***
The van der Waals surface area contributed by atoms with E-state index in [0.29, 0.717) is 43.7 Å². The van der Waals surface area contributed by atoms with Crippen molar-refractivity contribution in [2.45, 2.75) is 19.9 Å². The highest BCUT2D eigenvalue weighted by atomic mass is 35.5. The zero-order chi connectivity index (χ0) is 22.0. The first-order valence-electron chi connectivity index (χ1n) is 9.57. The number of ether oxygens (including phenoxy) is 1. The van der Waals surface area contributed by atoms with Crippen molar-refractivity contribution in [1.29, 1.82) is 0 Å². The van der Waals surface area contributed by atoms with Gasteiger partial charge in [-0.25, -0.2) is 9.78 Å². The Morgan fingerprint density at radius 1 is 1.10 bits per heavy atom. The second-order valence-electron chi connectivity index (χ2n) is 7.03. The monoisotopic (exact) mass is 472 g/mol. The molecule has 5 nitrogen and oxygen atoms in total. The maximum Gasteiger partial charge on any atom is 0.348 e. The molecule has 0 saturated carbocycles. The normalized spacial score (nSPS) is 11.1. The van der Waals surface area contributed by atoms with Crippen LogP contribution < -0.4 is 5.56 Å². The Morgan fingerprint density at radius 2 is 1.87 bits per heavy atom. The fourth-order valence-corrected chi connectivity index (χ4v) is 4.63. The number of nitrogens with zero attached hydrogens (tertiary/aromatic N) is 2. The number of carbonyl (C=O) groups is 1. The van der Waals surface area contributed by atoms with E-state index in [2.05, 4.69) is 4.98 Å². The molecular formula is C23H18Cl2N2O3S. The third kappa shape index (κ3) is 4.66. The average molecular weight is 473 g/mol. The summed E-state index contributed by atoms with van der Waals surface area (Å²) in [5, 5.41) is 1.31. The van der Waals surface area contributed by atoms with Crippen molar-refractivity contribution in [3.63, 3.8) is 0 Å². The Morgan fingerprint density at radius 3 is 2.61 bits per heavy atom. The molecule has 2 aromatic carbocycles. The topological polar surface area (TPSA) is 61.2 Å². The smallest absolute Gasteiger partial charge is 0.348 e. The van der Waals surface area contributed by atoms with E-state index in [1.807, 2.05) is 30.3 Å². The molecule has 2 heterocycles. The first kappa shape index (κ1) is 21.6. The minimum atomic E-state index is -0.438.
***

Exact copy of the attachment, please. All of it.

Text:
The van der Waals surface area contributed by atoms with E-state index in [0.29, 0.717) is 43.7 Å². The van der Waals surface area contributed by atoms with Crippen molar-refractivity contribution in [2.45, 2.75) is 19.9 Å². The highest BCUT2D eigenvalue weighted by atomic mass is 35.5. The zero-order chi connectivity index (χ0) is 22.0. The first-order valence-electron chi connectivity index (χ1n) is 9.57. The number of ether oxygens (including phenoxy) is 1. The van der Waals surface area contributed by atoms with Crippen molar-refractivity contribution in [1.29, 1.82) is 0 Å². The van der Waals surface area contributed by atoms with Gasteiger partial charge in [-0.25, -0.2) is 9.78 Å². The Morgan fingerprint density at radius 1 is 1.10 bits per heavy atom. The second-order valence-electron chi connectivity index (χ2n) is 7.03. The monoisotopic (exact) mass is 472 g/mol. The molecule has 5 nitrogen and oxygen atoms in total. The maximum Gasteiger partial charge on any atom is 0.348 e. The molecule has 0 saturated carbocycles. The normalized spacial score (nSPS) is 11.1. The van der Waals surface area contributed by atoms with Crippen LogP contribution < -0.4 is 5.56 Å². The Morgan fingerprint density at radius 2 is 1.87 bits per heavy atom. The fourth-order valence-corrected chi connectivity index (χ4v) is 4.63. The number of nitrogens with zero attached hydrogens (tertiary/aromatic N) is 2. The number of carbonyl (C=O) groups is 1. The van der Waals surface area contributed by atoms with E-state index in [2.05, 4.69) is 4.98 Å². The molecular formula is C23H18Cl2N2O3S. The third kappa shape index (κ3) is 4.66. The average molecular weight is 473 g/mol. The summed E-state index contributed by atoms with van der Waals surface area (Å²) in [5, 5.41) is 1.31. The van der Waals surface area contributed by atoms with Crippen molar-refractivity contribution in [3.63, 3.8) is 0 Å². The Morgan fingerprint density at radius 3 is 2.61 bits per heavy atom. The molecule has 2 aromatic carbocycles. The topological polar surface area (TPSA) is 61.2 Å². The smallest absolute Gasteiger partial charge is 0.348 e. The van der Waals surface area contributed by atoms with E-state index in [1.807, 2.05) is 30.3 Å². The molecule has 2 heterocycles. The first kappa shape index (κ1) is 21.6. The minimum atomic E-state index is -0.438.